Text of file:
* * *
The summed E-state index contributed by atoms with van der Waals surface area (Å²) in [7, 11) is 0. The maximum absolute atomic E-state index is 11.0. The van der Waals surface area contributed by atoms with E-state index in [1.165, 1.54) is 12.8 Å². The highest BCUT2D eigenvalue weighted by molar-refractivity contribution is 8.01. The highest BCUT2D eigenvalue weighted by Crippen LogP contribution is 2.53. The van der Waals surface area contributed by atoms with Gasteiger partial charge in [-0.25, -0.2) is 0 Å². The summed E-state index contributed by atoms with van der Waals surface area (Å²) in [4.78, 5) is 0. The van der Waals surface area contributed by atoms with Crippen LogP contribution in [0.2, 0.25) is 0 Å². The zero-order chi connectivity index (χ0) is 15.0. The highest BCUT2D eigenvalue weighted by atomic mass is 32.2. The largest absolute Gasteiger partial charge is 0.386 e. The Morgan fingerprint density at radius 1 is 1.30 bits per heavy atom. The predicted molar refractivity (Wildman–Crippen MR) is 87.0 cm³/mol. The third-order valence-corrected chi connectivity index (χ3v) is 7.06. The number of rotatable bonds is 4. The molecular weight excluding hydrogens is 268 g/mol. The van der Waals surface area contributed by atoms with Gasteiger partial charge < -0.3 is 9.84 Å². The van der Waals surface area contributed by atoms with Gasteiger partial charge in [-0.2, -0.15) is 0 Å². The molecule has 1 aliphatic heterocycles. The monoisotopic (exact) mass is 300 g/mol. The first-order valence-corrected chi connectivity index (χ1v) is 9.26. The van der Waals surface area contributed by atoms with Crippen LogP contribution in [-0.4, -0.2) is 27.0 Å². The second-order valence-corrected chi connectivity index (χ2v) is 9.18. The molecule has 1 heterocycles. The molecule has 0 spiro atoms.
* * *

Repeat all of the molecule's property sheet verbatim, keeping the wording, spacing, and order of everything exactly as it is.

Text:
The summed E-state index contributed by atoms with van der Waals surface area (Å²) in [7, 11) is 0. The maximum absolute atomic E-state index is 11.0. The van der Waals surface area contributed by atoms with E-state index in [1.165, 1.54) is 12.8 Å². The highest BCUT2D eigenvalue weighted by molar-refractivity contribution is 8.01. The highest BCUT2D eigenvalue weighted by Crippen LogP contribution is 2.53. The van der Waals surface area contributed by atoms with Gasteiger partial charge in [-0.25, -0.2) is 0 Å². The summed E-state index contributed by atoms with van der Waals surface area (Å²) in [4.78, 5) is 0. The van der Waals surface area contributed by atoms with Crippen LogP contribution in [0.2, 0.25) is 0 Å². The zero-order chi connectivity index (χ0) is 15.0. The highest BCUT2D eigenvalue weighted by atomic mass is 32.2. The largest absolute Gasteiger partial charge is 0.386 e. The Morgan fingerprint density at radius 1 is 1.30 bits per heavy atom. The predicted molar refractivity (Wildman–Crippen MR) is 87.0 cm³/mol. The third-order valence-corrected chi connectivity index (χ3v) is 7.06. The number of rotatable bonds is 4. The molecular weight excluding hydrogens is 268 g/mol. The van der Waals surface area contributed by atoms with Gasteiger partial charge < -0.3 is 9.84 Å². The van der Waals surface area contributed by atoms with Gasteiger partial charge in [-0.2, -0.15) is 0 Å². The molecule has 1 aliphatic heterocycles. The monoisotopic (exact) mass is 300 g/mol. The first-order valence-corrected chi connectivity index (χ1v) is 9.26. The van der Waals surface area contributed by atoms with Crippen LogP contribution in [-0.4, -0.2) is 27.0 Å². The second-order valence-corrected chi connectivity index (χ2v) is 9.18. The molecule has 1 heterocycles. The molecule has 0 spiro atoms.